Monday, October 30, 2017

An Abundance of Forams and a Few Thoughts on D'Arcy Thompson

The sand my wife brought back from St Andrews, Scotland, in a small vial was filled to abundance with foraminifera (those tiny, single-celled protists, many of which secrete graceful calcium carbonate shells).  The hook for me was the nexus of forams and St Andrews because it was at the University of St Andrews that the biologist and classical scholar D’Arcy Wentworth Thompson (1860 – 1948) taught for over 30 years, and where he wrote the second edition of his magnum opus, On Growth and Form (the first edition was published in 1917).

In this hefty tome, Thompson espoused the singular importance of physical laws (those of engineering and physics) and mathematical principles in the shaping of organic morphology, laws and principles which in his view largely trumped evolution through natural selection.  A centerpiece for his argument was the minute foraminifera, and it’s not hard to see why.  The shapes of many foraminifera shells shout quite loudly “mathematics” and these shells have been used by Thompson and others to illustrate how mathematical spirals are found in nature, evidence, he would argue, of the preeminence of those governing forces.  Thompson wrote:
It is obvious enough that the spiral shells of the Foraminifera closely resemble true logarithmic spirals.  Indeed so precisely do the minute shells of many Foraminifera repeat or simulate the spiral shells of Nautilus [the quintessential exemplar of a logarithmic spiral in nature] and its allies that to the naturalists of the early nineteenth century they were known as Céphalopodes microscopiques [microscopic cephalopods], . . . .  (On Growth and Form, 1917 edition, p. 591)
To get some flavor of how Thompson shaped his argument with these microscopic shells, here is part of the opening paragraph of Chapter XII:  The Spiral Shells of the Foraminifera:
We have already dealt in a few simple cases with the shells of the Foraminifera; and we have seen that wherever the shell is but a single unit or single chamber, its form may be explained in general by the laws of surface tension: the assumption being that the little mass of protoplasm which makes the simple shell behaves as a fluid drop, the form of which is perpetuated when the protoplasm acquires its solid covering. . . .  When the foraminiferal shell becomes multilocular [having more than one chamber], the same general principles continue to hold; the growing protoplasm increases drop by drop, and each successive drop has its particular phenomena of surface energy, manifested at its fluid surface, and tending to confer upon it a certain place in the system and a certain shape of its own. (p. 587)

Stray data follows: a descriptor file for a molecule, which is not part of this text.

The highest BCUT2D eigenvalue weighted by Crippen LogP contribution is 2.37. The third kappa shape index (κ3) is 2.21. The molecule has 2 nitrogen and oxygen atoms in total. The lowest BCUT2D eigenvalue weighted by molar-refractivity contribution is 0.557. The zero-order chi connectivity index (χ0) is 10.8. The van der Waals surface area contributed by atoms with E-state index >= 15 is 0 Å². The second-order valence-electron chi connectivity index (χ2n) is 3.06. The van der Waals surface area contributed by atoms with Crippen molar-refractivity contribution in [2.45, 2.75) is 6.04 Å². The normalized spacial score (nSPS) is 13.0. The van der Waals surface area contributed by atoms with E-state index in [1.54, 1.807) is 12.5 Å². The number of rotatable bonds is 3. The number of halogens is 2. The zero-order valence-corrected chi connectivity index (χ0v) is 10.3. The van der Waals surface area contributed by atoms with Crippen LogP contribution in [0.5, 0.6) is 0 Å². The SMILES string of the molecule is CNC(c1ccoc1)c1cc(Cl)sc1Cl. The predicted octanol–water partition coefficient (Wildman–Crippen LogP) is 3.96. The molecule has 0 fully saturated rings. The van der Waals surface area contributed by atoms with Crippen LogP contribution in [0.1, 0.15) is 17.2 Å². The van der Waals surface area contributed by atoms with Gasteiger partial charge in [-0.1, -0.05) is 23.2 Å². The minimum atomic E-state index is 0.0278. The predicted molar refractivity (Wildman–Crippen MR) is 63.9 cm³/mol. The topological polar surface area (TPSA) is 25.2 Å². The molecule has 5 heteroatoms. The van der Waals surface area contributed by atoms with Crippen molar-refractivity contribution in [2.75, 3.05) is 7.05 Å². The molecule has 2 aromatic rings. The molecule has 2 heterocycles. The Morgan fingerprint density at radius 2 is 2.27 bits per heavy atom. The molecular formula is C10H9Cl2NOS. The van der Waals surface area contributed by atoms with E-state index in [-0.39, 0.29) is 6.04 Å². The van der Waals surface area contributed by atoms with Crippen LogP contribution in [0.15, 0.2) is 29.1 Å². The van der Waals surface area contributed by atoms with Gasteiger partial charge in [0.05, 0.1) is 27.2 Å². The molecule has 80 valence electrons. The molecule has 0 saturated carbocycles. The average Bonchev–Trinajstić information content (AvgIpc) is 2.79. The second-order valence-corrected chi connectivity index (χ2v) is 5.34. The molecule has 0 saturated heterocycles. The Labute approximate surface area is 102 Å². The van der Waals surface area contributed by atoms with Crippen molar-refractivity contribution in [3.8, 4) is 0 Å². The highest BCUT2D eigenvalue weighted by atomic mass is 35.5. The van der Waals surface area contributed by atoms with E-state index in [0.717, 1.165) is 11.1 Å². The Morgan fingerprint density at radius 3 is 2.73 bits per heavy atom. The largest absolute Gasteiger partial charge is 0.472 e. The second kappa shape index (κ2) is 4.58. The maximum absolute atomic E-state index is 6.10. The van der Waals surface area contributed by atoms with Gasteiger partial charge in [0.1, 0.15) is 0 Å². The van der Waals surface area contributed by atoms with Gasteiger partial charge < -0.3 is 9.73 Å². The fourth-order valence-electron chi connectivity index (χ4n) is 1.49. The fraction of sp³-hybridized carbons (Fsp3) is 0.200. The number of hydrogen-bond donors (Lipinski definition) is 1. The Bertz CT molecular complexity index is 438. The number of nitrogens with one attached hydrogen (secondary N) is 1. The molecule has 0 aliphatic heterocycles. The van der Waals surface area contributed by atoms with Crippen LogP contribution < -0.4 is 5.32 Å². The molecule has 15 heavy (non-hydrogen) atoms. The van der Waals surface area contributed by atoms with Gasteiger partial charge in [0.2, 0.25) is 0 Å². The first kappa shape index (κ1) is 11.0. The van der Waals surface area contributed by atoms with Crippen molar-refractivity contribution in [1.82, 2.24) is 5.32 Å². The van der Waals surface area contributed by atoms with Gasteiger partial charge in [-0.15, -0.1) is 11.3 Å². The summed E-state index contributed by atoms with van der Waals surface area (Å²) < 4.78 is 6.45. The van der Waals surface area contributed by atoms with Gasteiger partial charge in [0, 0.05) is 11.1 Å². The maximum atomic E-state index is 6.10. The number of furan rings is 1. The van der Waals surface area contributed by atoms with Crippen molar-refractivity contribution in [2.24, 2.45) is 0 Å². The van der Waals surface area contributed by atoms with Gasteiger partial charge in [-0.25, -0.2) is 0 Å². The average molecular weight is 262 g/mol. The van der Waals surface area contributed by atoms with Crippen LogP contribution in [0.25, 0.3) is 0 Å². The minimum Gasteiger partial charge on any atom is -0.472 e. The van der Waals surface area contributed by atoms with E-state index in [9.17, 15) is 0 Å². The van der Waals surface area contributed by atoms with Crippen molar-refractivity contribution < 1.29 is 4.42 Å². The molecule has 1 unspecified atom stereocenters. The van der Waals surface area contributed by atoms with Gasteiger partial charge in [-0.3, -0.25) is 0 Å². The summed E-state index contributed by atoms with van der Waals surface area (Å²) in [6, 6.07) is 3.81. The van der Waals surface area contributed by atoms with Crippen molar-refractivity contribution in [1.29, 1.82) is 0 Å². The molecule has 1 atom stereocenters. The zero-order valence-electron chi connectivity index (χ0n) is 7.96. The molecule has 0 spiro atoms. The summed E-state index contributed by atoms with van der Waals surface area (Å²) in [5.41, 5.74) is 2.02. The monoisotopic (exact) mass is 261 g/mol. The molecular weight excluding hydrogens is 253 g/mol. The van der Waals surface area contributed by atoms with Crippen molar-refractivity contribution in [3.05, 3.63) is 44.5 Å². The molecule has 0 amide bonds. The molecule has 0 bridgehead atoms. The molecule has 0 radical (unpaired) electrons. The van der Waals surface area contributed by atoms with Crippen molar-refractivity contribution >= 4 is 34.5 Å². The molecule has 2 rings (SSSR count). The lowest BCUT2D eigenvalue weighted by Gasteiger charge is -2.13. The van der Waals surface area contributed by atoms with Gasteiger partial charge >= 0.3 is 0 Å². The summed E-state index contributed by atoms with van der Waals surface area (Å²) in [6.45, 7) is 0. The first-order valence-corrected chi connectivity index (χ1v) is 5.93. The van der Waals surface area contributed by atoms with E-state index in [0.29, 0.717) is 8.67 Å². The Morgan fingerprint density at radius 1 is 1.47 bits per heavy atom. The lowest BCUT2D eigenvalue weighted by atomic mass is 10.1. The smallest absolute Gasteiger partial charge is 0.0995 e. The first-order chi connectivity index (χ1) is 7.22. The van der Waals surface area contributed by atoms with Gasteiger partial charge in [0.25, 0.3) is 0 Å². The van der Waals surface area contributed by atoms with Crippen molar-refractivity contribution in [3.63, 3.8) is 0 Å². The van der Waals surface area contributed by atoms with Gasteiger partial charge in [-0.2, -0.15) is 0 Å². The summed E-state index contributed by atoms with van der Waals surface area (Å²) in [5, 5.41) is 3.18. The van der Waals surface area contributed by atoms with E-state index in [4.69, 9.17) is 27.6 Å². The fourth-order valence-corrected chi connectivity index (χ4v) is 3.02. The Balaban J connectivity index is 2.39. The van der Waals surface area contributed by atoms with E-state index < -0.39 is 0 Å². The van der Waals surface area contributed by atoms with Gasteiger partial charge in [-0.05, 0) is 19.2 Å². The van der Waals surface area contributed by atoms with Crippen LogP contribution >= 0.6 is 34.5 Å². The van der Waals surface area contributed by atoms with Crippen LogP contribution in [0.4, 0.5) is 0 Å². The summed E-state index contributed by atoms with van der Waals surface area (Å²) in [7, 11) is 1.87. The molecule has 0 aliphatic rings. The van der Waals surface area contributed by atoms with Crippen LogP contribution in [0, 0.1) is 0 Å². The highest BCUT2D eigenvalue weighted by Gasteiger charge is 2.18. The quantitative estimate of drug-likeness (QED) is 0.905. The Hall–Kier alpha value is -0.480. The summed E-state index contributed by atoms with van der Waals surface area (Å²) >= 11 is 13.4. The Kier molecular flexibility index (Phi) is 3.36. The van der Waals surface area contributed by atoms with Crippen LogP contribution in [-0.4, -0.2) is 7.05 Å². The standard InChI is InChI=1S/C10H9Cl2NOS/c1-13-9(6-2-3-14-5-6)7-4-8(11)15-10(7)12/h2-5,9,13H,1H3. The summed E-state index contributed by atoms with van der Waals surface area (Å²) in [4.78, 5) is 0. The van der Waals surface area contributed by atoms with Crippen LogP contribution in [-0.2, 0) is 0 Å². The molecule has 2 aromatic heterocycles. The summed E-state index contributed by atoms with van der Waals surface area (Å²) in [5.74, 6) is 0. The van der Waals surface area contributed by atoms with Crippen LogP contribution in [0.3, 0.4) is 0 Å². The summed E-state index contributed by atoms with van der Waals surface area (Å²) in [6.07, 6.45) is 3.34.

Indeed, as evolutionary biologist Stephen Jay Gould observed in a lengthy and devastatingly critical dissection of On Growth and Form, it’s at this microscopic level, the level of the foraminifera, that Thompson’s contention that physical laws are paramount in creating the shapes of living creatures may have its greatest (though certainly not complete) validity.
D’Arcy Thompson continued to maintain – and he may well have been right in some cases – that good matches between simple organic conformations (primarily the outward forms of unicellular creatures) and geometric shapes of well know mathematical definition and easily accomplished mechanical construction probably illustrate his favored principle of direct imposition by physical forces.  But he had to admit that he could not apply this line of reasoning to the basic form of a horse or a tuna.  (The Structure of Evolutionary Theory, 2002, p. 1197)